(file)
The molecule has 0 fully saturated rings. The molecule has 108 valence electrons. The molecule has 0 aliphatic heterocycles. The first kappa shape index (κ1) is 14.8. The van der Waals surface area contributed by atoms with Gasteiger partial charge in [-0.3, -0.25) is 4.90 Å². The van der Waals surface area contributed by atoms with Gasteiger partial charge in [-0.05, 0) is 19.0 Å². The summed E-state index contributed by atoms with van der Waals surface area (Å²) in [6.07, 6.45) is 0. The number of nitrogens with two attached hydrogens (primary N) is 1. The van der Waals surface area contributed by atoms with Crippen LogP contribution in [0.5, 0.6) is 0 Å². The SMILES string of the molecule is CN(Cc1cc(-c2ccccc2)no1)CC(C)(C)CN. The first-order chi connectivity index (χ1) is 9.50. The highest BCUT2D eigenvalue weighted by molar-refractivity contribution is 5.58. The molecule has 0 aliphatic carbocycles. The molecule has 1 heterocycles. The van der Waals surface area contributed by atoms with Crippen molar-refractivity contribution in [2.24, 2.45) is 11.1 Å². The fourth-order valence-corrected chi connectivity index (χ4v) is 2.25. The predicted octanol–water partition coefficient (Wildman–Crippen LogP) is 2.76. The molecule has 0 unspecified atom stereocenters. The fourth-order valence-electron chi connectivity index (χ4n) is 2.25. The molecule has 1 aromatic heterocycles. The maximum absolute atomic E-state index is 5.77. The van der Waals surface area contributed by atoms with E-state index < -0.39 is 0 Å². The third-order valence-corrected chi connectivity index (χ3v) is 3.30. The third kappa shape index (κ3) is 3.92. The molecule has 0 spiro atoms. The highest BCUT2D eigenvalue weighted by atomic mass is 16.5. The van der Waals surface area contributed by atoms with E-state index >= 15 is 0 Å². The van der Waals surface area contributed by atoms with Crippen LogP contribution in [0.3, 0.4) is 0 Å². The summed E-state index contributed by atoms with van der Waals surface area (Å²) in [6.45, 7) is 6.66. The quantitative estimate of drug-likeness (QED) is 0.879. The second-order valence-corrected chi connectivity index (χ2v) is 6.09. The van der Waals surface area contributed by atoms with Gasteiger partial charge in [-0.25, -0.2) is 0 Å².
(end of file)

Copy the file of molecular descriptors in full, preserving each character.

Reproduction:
The molecule has 0 fully saturated rings. The molecule has 108 valence electrons. The molecule has 0 aliphatic heterocycles. The first kappa shape index (κ1) is 14.8. The van der Waals surface area contributed by atoms with Gasteiger partial charge in [-0.3, -0.25) is 4.90 Å². The van der Waals surface area contributed by atoms with Gasteiger partial charge in [-0.05, 0) is 19.0 Å². The summed E-state index contributed by atoms with van der Waals surface area (Å²) in [6.07, 6.45) is 0. The number of nitrogens with two attached hydrogens (primary N) is 1. The van der Waals surface area contributed by atoms with Crippen LogP contribution in [0.5, 0.6) is 0 Å². The SMILES string of the molecule is CN(Cc1cc(-c2ccccc2)no1)CC(C)(C)CN. The first-order chi connectivity index (χ1) is 9.50. The highest BCUT2D eigenvalue weighted by molar-refractivity contribution is 5.58. The molecule has 0 aliphatic carbocycles. The molecule has 1 heterocycles. The van der Waals surface area contributed by atoms with Crippen molar-refractivity contribution in [2.24, 2.45) is 11.1 Å². The fourth-order valence-corrected chi connectivity index (χ4v) is 2.25. The predicted octanol–water partition coefficient (Wildman–Crippen LogP) is 2.76. The molecule has 0 unspecified atom stereocenters. The fourth-order valence-electron chi connectivity index (χ4n) is 2.25. The molecule has 1 aromatic heterocycles. The maximum absolute atomic E-state index is 5.77. The van der Waals surface area contributed by atoms with E-state index < -0.39 is 0 Å². The third-order valence-corrected chi connectivity index (χ3v) is 3.30. The third kappa shape index (κ3) is 3.92. The molecule has 0 spiro atoms. The highest BCUT2D eigenvalue weighted by atomic mass is 16.5. The van der Waals surface area contributed by atoms with E-state index >= 15 is 0 Å². The van der Waals surface area contributed by atoms with Crippen LogP contribution in [0.3, 0.4) is 0 Å². The summed E-state index contributed by atoms with van der Waals surface area (Å²) in [6.45, 7) is 6.66. The quantitative estimate of drug-likeness (QED) is 0.879. The second-order valence-corrected chi connectivity index (χ2v) is 6.09. The van der Waals surface area contributed by atoms with Gasteiger partial charge in [-0.25, -0.2) is 0 Å².